2b. My opponent's rebuttal to this point didn't really address my initial point at all. My point here was to show that there need be no trauma (mental or physical) inflicted upon the bank employees if the robbery is done correctly. My opponent has stated that it's possible that an innocent by-stander could be hurt, but I fail to see how. To ensure this doesn't happen, the robber could take a gun without bullets. If the police do in fact get called, and they show up brandishing guns in your direction, you give yourself up for arrest. You'll then be taken to jail, which was one of the two original reasons to commit the crime in the first place. Nobody would get hurt in this robbery.

2c. My opponent is clearly incorrect in stating that the bank's customers are paying for robbery insurance. Can you imagine if you had $10,000 in your bank, and after it was robbed and insurance paid out to the bank, you found that you only had $9,000 because they had to take a grand out to help pay for the robbery? Of course not! That money is your money, regardless what happens to it once it's deposited.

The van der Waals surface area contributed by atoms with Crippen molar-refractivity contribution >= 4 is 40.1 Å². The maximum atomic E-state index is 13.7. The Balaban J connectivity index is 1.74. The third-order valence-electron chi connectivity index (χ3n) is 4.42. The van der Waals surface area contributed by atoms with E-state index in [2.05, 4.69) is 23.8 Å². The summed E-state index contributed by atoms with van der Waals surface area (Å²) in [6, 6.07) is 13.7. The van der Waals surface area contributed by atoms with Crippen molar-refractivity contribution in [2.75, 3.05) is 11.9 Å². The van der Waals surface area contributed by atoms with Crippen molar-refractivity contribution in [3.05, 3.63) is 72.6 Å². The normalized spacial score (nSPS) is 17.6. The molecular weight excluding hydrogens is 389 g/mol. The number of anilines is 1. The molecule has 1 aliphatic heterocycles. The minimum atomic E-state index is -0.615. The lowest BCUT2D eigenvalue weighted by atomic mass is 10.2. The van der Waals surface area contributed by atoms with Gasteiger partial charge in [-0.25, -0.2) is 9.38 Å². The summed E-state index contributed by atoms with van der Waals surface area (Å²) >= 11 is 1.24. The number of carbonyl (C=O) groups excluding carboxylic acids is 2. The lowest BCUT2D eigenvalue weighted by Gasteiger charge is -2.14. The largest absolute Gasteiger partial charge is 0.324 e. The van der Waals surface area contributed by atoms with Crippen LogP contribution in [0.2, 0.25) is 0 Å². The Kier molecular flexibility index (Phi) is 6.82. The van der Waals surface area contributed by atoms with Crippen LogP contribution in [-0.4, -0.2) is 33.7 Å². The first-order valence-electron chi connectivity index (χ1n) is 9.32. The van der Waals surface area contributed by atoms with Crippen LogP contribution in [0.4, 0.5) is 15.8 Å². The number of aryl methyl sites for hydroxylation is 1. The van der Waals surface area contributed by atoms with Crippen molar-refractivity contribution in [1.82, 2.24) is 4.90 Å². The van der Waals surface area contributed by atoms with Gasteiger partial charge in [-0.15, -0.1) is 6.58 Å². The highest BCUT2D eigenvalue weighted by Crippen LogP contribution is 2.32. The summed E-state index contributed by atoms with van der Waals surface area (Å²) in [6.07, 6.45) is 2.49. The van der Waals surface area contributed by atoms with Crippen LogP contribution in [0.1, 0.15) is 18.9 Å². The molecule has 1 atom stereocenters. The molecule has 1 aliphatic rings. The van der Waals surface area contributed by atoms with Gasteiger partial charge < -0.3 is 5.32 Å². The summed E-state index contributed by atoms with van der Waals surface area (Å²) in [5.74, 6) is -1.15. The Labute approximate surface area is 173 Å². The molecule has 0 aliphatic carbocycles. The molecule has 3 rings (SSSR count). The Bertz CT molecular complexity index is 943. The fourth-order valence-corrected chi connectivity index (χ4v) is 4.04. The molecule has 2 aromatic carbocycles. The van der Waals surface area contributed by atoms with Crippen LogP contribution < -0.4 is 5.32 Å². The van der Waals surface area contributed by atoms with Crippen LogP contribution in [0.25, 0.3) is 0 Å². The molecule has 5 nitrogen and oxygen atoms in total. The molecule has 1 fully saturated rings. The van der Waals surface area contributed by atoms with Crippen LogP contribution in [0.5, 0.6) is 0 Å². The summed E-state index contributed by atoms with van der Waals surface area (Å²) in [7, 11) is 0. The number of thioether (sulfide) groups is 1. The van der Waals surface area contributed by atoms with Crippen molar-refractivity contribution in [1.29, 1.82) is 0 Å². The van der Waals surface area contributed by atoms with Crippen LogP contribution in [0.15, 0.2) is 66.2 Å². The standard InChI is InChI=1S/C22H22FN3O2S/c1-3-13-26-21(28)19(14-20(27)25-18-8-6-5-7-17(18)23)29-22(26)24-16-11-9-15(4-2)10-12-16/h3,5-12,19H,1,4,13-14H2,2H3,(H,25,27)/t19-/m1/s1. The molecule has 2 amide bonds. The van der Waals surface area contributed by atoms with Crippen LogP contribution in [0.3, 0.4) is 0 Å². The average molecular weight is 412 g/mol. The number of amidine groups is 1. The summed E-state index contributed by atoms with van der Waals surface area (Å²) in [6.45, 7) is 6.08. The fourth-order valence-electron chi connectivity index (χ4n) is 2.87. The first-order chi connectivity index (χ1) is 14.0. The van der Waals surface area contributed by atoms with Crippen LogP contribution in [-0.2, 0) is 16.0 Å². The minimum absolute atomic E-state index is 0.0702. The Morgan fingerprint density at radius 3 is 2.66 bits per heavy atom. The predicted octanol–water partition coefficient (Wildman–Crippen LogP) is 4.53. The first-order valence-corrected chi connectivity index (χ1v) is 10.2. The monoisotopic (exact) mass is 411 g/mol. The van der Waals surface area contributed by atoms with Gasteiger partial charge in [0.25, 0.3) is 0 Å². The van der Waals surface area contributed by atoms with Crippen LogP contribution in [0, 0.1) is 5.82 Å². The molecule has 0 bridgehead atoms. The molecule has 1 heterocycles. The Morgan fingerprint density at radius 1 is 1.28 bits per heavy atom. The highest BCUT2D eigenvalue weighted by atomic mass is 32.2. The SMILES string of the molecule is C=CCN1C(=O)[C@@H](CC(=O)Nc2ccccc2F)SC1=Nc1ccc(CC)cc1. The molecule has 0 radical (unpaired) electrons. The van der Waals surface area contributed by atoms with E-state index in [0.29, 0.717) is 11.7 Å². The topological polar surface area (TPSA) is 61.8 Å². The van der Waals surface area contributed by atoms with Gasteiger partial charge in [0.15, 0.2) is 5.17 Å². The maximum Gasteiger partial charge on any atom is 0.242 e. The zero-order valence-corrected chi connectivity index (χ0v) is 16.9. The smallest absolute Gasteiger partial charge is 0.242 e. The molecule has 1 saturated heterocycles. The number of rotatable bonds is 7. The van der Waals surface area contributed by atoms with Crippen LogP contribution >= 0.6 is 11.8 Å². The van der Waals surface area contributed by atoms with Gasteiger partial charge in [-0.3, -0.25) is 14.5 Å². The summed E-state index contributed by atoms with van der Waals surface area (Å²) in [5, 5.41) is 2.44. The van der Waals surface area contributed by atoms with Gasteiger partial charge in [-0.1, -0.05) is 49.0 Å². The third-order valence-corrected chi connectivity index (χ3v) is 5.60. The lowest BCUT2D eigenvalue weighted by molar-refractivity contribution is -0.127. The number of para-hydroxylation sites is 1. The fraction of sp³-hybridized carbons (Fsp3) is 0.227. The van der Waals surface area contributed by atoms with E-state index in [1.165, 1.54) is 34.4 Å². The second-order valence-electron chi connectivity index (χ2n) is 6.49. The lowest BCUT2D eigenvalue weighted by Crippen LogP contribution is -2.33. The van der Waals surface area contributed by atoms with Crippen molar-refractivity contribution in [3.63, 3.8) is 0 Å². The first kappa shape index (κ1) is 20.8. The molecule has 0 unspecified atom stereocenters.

3a. My opponent has provided three links to show that bank robbers can in fact end up in higher-level prisons, such as those with rapists and murderers. What my opponent has conveniently failed to mention is that the robbers in those cases have a long history of robbing banks (one guy had robbed six in as many weeks)[1][2][3]. The fact is, for a first-time offender, particularly somebody in need, as with this guy [4], the penalty is minimum security prison, so all arguments from last round stand.